Thursday 24 March 2011

Osborne's Moody Swings...

George Osborne has now had three tries, in less than a year, at addressing the problems in the economy: the June  2010 emergency budget, the autumn statement and yesterday's full annual budget statement.

Whereas the economy that Osborne took over was clearly the legacy of Alasdair Darling and Gordon Brown, the Chancellor has scorned the efforts of his predecessors and progressively put his own stamp on the economic situation: the economy of today is George Osborne's, and no-one else's.

The economy that Osborne took over was going through a slow and halting recovery with some growth in activity and a slowing of unemployment. Osborne took control with the vow to concentrate on growth. But since he has been in charge growth has stalled and unemployment has increased. Osborne also used the fear of the UK losing its "AAA" rating from the credit agencies as a prime reason for "cut fast and deep" strategy. We were in danger of losing our AAA rating, Osborne warned, and that would severely hamper any recovery by making debt more expensive to service, said George, so we had to be ruthless..

It is therefore ironic in the extreme that both the main credit agencies, Moody's and Fitch, have chosen today to issue warnings about the forecasts for growth that accompany Osborne's budget.

Moody's is clear about the problem:
"Although the weaker economic growth prospects in 2011 and 2012 do not directly cast doubt on the UK's sovereign rating level, we believe that slower growth combined with weaker-than-expected fiscal consolidation could cause the UK's debt metrics to deteriorate to a point that would be inconsistent with a AAA rating," 

Yesterdays' budget was seen by commentators as being broadly neutral: in other words, there would be no noticeable stimulus to the economy and there were no identifiable measures that would provide that growth, and it came on the back of weakening economic figures and pessimistic forecasts.

Osborne told parliament on Wednesday that the UK economy would grow by 1.7% this year, and by 2.5% in 2012, predictions which are still more optimistic than the latest assessment from the OECD, which  predicted last week that the UK would expand by 1.5% during 2011, and 2.0% in 2012.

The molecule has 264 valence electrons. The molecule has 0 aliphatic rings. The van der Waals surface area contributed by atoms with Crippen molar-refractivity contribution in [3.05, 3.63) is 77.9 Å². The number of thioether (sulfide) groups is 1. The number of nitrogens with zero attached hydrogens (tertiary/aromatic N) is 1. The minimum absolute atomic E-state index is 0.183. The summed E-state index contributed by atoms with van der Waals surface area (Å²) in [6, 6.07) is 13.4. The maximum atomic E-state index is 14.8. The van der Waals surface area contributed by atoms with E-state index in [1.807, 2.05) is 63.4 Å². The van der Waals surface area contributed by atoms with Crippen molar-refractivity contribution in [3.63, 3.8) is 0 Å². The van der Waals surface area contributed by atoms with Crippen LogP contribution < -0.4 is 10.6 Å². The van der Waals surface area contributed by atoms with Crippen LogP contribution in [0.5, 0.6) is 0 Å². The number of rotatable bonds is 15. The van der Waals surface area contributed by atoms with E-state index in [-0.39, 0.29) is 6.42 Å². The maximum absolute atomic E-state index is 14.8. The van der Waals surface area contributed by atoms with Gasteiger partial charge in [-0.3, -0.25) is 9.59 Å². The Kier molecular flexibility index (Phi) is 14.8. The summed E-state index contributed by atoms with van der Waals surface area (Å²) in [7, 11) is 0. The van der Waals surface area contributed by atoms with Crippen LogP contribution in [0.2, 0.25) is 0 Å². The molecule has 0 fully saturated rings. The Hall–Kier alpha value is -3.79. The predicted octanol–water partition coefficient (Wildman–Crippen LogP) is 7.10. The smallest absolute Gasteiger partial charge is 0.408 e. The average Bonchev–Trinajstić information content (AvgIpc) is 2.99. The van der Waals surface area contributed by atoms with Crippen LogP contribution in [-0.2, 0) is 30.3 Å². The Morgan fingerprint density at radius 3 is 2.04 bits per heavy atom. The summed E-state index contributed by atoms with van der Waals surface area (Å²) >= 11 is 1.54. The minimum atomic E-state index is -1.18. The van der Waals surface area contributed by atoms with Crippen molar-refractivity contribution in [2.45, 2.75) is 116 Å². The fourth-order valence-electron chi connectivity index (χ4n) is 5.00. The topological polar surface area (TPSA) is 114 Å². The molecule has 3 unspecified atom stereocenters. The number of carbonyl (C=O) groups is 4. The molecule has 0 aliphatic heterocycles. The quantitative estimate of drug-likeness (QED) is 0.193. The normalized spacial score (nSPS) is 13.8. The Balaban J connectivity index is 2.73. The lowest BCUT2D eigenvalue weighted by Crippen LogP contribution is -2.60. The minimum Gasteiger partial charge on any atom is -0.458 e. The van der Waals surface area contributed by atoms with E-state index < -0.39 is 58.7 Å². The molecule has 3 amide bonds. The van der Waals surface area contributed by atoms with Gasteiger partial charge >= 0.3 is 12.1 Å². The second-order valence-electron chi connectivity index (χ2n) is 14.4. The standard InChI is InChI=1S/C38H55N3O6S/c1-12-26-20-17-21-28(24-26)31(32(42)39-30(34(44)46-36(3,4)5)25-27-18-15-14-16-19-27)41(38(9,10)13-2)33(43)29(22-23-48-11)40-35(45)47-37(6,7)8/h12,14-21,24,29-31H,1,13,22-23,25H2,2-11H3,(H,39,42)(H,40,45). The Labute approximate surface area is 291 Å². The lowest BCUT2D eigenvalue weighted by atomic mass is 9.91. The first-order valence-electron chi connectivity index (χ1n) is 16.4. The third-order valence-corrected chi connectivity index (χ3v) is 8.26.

Fitch, a rival credit rating agency, has already warned that Osborne may have to impose further austerity measures if GDP growth is slower than expected, or if inflation continues to run much higher than official targets.

Standards & Poor, the third main ratings agency, made noises in May 2009 about reducing the UK's credit rating, much to George's approbation.

Wouldn't it be ironic if all of George's efforts to appease the markets were to result in the very rejection by the markets that he has been using as the excuse for his extreme cuts strategy in the first place...???

Sunday 20 March 2011

What you mean "legal" Kemo Sabay?

There's an old Mad Magazine* cartoon of The Lone Ranger and his trusty red indian sidekick Tonto surrounded by hostile natives. The caption reads as Tonto saying: "What you mean "we" Kemo Sabay?".

David Cameron is quoted over on Lord Ashdown's Politics Home blog as saying that the intervention in Lybia is "necessary, legal and right". The question is: what do you mean "legal" Mr Cameron?

There are so many moral and practical dilemmas in foreign intervention. What does "legal" mean in international law? What takes precedence? If an act is legal in your own national law, but "illegal" in international law, can you act anyway?  If an action is not in the interests of China or Russia and they veto it at the UN, the veto makes it "illegal" (apparently), but does that make it wrong? And if the action in Libya had been merely "necessary and right", but not "legal", should we not intervene? Surely if an action is "necessary and right", we should act to address the necessity and right the wrong, and not be hog-tied by the interests of China and Russia?

According to some (not all) opinion, the invasion of Iraq was "illegal", and deeply controversial, because it did not have UN backing. But by the same definition, the Kosovo intervention which raised no such controversy was also "illegal", but it has been deemed a qualified success. And the actions in Sierra Leone were just below the radar: nobody asked if they were legal or not, but they have been effective (so far) in stabilising that country.

On the other hand the long period on Tory non-intervention (some would say indifference) in the Bosnian crisis (before Tony Blair acted on the Kosovo events) was perfectly legal. And the blind eye that the international community turned on the horrific massacres in Rwanda was totally "legal" but, in my view, was immoral and wrong, as well as being immensely cowardly. In Bosnia and Croatia, thousands died "legally". In Rwanda a million and more ( and echoes of the crisis are still reverberating around the region), all of them murdered "legally" according to international law.

So what guide does "legality" give us in this vexed arena? Few would disagree that Gadafi is thug and a menace to his people and the world. But then so was Sadam. And Milosovic. And Taylor. And many others.

Should we have to wait for the UN, which provides extremely unreliable and unpredictable leadership on many of the world's problems, which bends to the will of the world's largest dictatorships, to give us the moral permission to do things that are "necessary and right"?